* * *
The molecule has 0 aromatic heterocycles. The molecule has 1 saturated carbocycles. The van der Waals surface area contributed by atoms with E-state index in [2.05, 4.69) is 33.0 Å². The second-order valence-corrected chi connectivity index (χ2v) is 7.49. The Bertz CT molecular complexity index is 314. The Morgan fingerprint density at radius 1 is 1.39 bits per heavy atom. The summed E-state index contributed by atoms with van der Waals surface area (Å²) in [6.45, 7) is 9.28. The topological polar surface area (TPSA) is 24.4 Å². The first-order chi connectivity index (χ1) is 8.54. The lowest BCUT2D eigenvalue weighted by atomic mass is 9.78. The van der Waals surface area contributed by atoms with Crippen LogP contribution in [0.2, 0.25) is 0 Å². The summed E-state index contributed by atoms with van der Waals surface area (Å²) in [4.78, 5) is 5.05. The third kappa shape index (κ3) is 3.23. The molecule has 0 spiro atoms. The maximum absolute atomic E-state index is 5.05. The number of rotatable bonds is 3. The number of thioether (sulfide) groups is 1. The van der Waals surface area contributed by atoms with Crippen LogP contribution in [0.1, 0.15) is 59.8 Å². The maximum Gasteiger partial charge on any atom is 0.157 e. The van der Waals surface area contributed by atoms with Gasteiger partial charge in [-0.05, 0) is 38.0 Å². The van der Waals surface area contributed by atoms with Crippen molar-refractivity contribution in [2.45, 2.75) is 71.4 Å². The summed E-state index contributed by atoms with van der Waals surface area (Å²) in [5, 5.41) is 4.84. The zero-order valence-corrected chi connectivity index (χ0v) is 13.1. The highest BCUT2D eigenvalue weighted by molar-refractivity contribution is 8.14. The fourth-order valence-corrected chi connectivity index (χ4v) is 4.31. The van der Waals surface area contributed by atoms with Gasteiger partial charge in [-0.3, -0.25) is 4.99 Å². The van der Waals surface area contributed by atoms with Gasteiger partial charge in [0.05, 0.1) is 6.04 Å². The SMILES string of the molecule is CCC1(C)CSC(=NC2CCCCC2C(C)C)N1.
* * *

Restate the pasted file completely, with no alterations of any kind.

The molecule has 0 aromatic heterocycles. The molecule has 1 saturated carbocycles. The van der Waals surface area contributed by atoms with E-state index in [2.05, 4.69) is 33.0 Å². The second-order valence-corrected chi connectivity index (χ2v) is 7.49. The Bertz CT molecular complexity index is 314. The Morgan fingerprint density at radius 1 is 1.39 bits per heavy atom. The summed E-state index contributed by atoms with van der Waals surface area (Å²) in [6.45, 7) is 9.28. The topological polar surface area (TPSA) is 24.4 Å². The first-order chi connectivity index (χ1) is 8.54. The lowest BCUT2D eigenvalue weighted by atomic mass is 9.78. The van der Waals surface area contributed by atoms with Crippen LogP contribution in [0.2, 0.25) is 0 Å². The summed E-state index contributed by atoms with van der Waals surface area (Å²) in [4.78, 5) is 5.05. The third kappa shape index (κ3) is 3.23. The molecule has 0 spiro atoms. The maximum absolute atomic E-state index is 5.05. The number of rotatable bonds is 3. The number of thioether (sulfide) groups is 1. The van der Waals surface area contributed by atoms with Crippen LogP contribution in [0.1, 0.15) is 59.8 Å². The maximum Gasteiger partial charge on any atom is 0.157 e. The van der Waals surface area contributed by atoms with Gasteiger partial charge in [-0.05, 0) is 38.0 Å². The van der Waals surface area contributed by atoms with Crippen molar-refractivity contribution in [2.45, 2.75) is 71.4 Å². The summed E-state index contributed by atoms with van der Waals surface area (Å²) in [5, 5.41) is 4.84. The zero-order valence-corrected chi connectivity index (χ0v) is 13.1. The highest BCUT2D eigenvalue weighted by molar-refractivity contribution is 8.14. The fourth-order valence-corrected chi connectivity index (χ4v) is 4.31. The van der Waals surface area contributed by atoms with Gasteiger partial charge in [-0.3, -0.25) is 4.99 Å². The van der Waals surface area contributed by atoms with Gasteiger partial charge in [0.05, 0.1) is 6.04 Å². The SMILES string of the molecule is CCC1(C)CSC(=NC2CCCCC2C(C)C)N1.